VF Corp aiming for zero waste in distribution centers by end of 2021
VF Corporation, the Denver, Colorado-based parent company of brands including Vans, The North Face and Supreme, has released its fourth annual “Made for Change” sustainability and responsibility report, detailing its progress with ongoing environmental and social initiatives, as well as new targets for the coming years. Among the group’s most imminent goals, is its aim to achieve zero waste across all of its distribution centers by the end of the year.
72% of VF Corp’s distribution facilities are currently verified zero-waste, meaning 95% or more of their waste is diverted from landfill. The company is now working to ensure that 100% of its centers are certified zero-waste by the end of 2021.
Looking further ahead, the group is also aiming to tackle the issue of energy use at its facilities. Currently, 29% of the electricity used by VF in its owned-and-operated facilities comes from renewable sources, but the company is hoping to bring that figure up to 100% by 2025.
In terms of its products, VF highlighted that 75% of all cotton purchased by the group in 2020 was grown in the U.S., Australia or under a third-party sustainability scheme. Once again, the group intends to raise this figure to 100% by 2025, when it also hopes to have eliminated all single-use plastic packaging from its products.
Furthermore, having already completed the mapping of all leather and cotton sourced by its brands, VF is now aiming to have traced five of its key materials through 100% of the supply chain by 2027, in order to ensure greater traceability and transparency.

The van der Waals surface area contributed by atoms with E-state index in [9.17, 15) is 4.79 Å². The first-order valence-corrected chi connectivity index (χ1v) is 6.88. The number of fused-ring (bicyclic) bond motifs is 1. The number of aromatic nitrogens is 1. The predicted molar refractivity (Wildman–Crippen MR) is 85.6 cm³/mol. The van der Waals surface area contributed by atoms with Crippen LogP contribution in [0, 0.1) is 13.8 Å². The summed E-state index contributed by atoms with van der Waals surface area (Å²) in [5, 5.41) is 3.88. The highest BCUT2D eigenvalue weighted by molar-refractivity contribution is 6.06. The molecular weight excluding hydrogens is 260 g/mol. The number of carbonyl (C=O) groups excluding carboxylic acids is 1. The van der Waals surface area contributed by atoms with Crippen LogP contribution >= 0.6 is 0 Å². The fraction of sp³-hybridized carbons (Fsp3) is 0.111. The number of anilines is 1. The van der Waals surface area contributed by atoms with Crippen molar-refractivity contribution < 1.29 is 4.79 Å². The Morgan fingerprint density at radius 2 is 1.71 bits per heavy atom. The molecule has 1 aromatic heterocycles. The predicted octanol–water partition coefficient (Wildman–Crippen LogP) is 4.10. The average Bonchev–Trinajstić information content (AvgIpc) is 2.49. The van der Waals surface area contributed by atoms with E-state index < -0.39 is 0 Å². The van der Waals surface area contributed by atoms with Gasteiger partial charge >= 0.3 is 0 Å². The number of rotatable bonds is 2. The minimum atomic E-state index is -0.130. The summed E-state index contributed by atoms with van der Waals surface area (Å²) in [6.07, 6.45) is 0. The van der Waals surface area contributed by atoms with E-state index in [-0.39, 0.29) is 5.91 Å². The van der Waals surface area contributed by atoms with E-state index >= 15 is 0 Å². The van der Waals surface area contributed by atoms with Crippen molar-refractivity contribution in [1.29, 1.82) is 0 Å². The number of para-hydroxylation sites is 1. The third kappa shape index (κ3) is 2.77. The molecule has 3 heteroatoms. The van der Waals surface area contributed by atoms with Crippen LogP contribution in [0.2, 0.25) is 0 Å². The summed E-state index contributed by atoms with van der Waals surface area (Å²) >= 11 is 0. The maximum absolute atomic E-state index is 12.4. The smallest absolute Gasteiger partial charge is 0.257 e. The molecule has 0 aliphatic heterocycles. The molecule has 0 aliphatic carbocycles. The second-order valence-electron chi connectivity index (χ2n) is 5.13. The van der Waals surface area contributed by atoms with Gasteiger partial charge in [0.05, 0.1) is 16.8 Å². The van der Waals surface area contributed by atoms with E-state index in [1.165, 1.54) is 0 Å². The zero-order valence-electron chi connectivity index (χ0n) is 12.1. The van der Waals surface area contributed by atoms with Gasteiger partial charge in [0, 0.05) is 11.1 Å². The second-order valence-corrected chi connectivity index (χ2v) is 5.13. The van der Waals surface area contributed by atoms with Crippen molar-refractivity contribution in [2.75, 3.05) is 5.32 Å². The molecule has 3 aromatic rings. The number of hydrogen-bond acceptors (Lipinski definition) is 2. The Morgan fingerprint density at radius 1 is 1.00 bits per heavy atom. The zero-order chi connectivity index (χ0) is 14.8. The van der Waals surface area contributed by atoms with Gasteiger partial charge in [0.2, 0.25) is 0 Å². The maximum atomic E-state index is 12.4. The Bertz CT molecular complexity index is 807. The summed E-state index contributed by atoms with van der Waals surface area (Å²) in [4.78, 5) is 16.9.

In addition to these objectives concerning its products and facilities, the company has also been busy with people-focused initiatives. The group supported 290,000 people through its Worker and Community Development (WCD) programs in 2020, making for a total of 550,000 since the initiative first launched. VF aims to have provided support for 1 million people through its WCD programs by 2025 and for 2 million people by 2030.
Elsewhere, the group pointed out that, as of the end of fiscal 2020, it has trained more than 375 leaders through its Workforce Inclusion, Diversity, Equity and Action program. And VF’s commitment to equity also includes more concrete action in terms of addressing equal pay, an issue that it hopes to work out before 2024, by assessing and resolving identified pay gaps for associates, sponsored athletes and influencers across the organization.
“VF is committed to fueling change in the apparel and footwear industries. We believe there is a reciprocal relationship between purpose and profit, and when we get it right, we create a virtuous cycle that positively impacts the world and our bottom line,” said Sean Cady, VF’s vice president for global sustainability, responsibility and trade, in a release.
“We’re proud of our work to date and know there is more work to do in this space independently and collaboratively with the global apparel industry and beyond,” he added.
In the second quarter ended October 2, 2021, VF reported earnings of $464.1 million on revenues of $3.2 billion. The company currently expects its full-year revenue for fiscal 2021 to total approximately $12.0 billion, reflecting growth of around 30% compared to $9.2 billion in 2020.
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